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Friday, August 14, 2020  Spokane, Washington  Est. May 19, 1883
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Face Time: Spokane police officer, mother on child safety seat mission

Spokane police Officer Teresa Fuller has been teaching the public about car seat safety since 2004.danp@spokesman.com (Dan Pelle / The Spokesman-Review)
Spokane police Officer Teresa Fuller has been teaching the public about car seat safety since 2004.danp@spokesman.com (Dan Pelle / The Spokesman-Review)

Three years ago, 2-month-old Chloe Jensen was severely injured in a Spokane crash while riding in the front seat of her mother’s car. The baby was in a loosely installed child safety seat. She suffered head trauma from the impact of the car’s air bag and died from her injuries 10 months later, according to previous news reports. Her mother, Eileen Jensen, was scheduled to stand trial this week on a charge of vehicular homicide, but the trial has been postponed to Sept. 14. A child’s death in a crash is something Spokane police Officer Teresa Fuller works hard to prevent. She has spent many Saturdays crawling into cars, trucks and vans during car seat clinics to make sure a child’s safety seat does its job in the event of a crash. Fuller is a certified car seat safety instructor through Safe Kids Worldwide.

Q. What prompted you to become more involved in child car seat inspections?

A. I got started as a car seat technician in 2004. At the time, I had an infant. Not only did I have my own child, but I’d seen enough kids in the aftermath at collisions. I hate seeing children hurt.

Q. What do you see wrong most often?

A. There are a couple things we see a lot of, and one of the biggest ones is parents graduating their kids too quickly to the next step. For example, transferring them from a car seat to a booster seat, or from a booster seat to a seat belt by themselves.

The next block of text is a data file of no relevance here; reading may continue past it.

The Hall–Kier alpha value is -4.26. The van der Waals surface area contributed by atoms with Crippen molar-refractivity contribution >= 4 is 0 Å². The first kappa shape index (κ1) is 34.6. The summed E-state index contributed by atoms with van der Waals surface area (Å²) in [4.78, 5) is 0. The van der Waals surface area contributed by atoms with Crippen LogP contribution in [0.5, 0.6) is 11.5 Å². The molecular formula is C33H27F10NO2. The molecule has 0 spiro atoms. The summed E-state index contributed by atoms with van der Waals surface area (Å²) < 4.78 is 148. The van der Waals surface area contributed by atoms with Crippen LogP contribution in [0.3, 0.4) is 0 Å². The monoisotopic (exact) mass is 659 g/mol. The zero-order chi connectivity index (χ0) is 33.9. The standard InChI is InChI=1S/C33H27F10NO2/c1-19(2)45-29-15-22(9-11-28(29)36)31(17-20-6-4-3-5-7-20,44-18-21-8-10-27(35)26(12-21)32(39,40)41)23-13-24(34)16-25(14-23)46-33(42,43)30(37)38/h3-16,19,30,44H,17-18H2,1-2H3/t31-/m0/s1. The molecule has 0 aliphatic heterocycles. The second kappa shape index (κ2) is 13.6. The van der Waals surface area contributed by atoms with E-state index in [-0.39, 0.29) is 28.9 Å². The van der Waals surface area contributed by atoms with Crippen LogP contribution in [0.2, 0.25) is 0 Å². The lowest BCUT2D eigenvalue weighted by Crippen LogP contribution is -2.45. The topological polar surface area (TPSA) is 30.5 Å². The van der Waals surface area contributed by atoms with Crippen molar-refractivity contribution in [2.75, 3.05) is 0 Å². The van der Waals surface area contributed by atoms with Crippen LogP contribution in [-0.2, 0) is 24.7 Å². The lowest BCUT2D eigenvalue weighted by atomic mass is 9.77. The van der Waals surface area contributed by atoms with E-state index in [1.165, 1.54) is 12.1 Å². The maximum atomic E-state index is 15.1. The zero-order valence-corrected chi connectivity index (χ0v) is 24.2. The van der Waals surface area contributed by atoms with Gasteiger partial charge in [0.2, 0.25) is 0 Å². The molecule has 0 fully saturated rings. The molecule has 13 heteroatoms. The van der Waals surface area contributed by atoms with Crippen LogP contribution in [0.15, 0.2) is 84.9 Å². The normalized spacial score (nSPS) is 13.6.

Q. Do you ever tell parents about the horrors you’ve seen on the job?

A. It depends on the person. Some parents get it right off the bat. When I have a kid sitting there staring me in the face, I’m pretty honest with the parents about the dangers. But I try not to get too graphic, because it’s an educational thing for us.

If I’m on a traffic stop, it’s different.

For example, I stopped a young mom that had a 19-month-old in a forward-facing car seat. She was 50 mph in a 35 mph zone and had just run a red light. The baby basically only had a lap belt across its belly.

The mom told me the baby cries all the way home if she makes her wear it correctly. My response: Would you rather hear her cry for 15 minutes or never hear her cry again?

Q. What keeps you going?

A. Knowing that if just one child is uninjured in a crash because of the education their parents were given, then we’ve done our job. And, working with the awesome team of volunteers we have in the Spokane County Child Passenger Safety Team. It’s great to see others so passionate and willing to give up some of their Saturdays to provide our community with this service.

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